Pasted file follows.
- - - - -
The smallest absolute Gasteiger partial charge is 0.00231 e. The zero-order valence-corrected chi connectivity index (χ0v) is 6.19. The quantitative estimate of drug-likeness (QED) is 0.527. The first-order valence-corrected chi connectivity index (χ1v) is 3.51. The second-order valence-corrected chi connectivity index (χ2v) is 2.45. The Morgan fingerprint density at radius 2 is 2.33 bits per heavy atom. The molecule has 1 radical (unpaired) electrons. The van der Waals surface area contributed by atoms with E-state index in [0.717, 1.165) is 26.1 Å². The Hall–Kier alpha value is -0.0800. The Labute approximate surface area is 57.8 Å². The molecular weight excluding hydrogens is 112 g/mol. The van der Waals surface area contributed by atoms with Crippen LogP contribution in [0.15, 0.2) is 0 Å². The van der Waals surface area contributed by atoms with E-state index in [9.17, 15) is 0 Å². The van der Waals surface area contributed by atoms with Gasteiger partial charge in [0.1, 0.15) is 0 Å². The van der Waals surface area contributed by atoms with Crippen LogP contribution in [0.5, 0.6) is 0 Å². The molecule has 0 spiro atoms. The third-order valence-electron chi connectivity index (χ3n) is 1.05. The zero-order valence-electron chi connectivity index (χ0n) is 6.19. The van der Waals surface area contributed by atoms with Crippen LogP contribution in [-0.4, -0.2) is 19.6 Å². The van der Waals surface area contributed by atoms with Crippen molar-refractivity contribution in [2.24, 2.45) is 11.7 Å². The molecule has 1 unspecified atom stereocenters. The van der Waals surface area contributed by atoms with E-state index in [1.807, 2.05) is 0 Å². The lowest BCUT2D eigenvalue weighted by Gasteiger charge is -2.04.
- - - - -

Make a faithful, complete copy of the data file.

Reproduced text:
The smallest absolute Gasteiger partial charge is 0.00231 e. The zero-order valence-corrected chi connectivity index (χ0v) is 6.19. The quantitative estimate of drug-likeness (QED) is 0.527. The first-order valence-corrected chi connectivity index (χ1v) is 3.51. The second-order valence-corrected chi connectivity index (χ2v) is 2.45. The Morgan fingerprint density at radius 2 is 2.33 bits per heavy atom. The molecule has 1 radical (unpaired) electrons. The van der Waals surface area contributed by atoms with E-state index in [0.717, 1.165) is 26.1 Å². The Hall–Kier alpha value is -0.0800. The Labute approximate surface area is 57.8 Å². The molecular weight excluding hydrogens is 112 g/mol. The van der Waals surface area contributed by atoms with Crippen LogP contribution in [0.15, 0.2) is 0 Å². The van der Waals surface area contributed by atoms with E-state index in [9.17, 15) is 0 Å². The van der Waals surface area contributed by atoms with Gasteiger partial charge in [0.1, 0.15) is 0 Å². The van der Waals surface area contributed by atoms with Crippen LogP contribution in [0.5, 0.6) is 0 Å². The molecule has 0 spiro atoms. The third-order valence-electron chi connectivity index (χ3n) is 1.05. The zero-order valence-electron chi connectivity index (χ0n) is 6.19. The van der Waals surface area contributed by atoms with Crippen LogP contribution in [-0.4, -0.2) is 19.6 Å². The van der Waals surface area contributed by atoms with Crippen molar-refractivity contribution in [2.24, 2.45) is 11.7 Å². The molecule has 1 unspecified atom stereocenters. The van der Waals surface area contributed by atoms with E-state index in [1.807, 2.05) is 0 Å². The lowest BCUT2D eigenvalue weighted by Gasteiger charge is -2.04.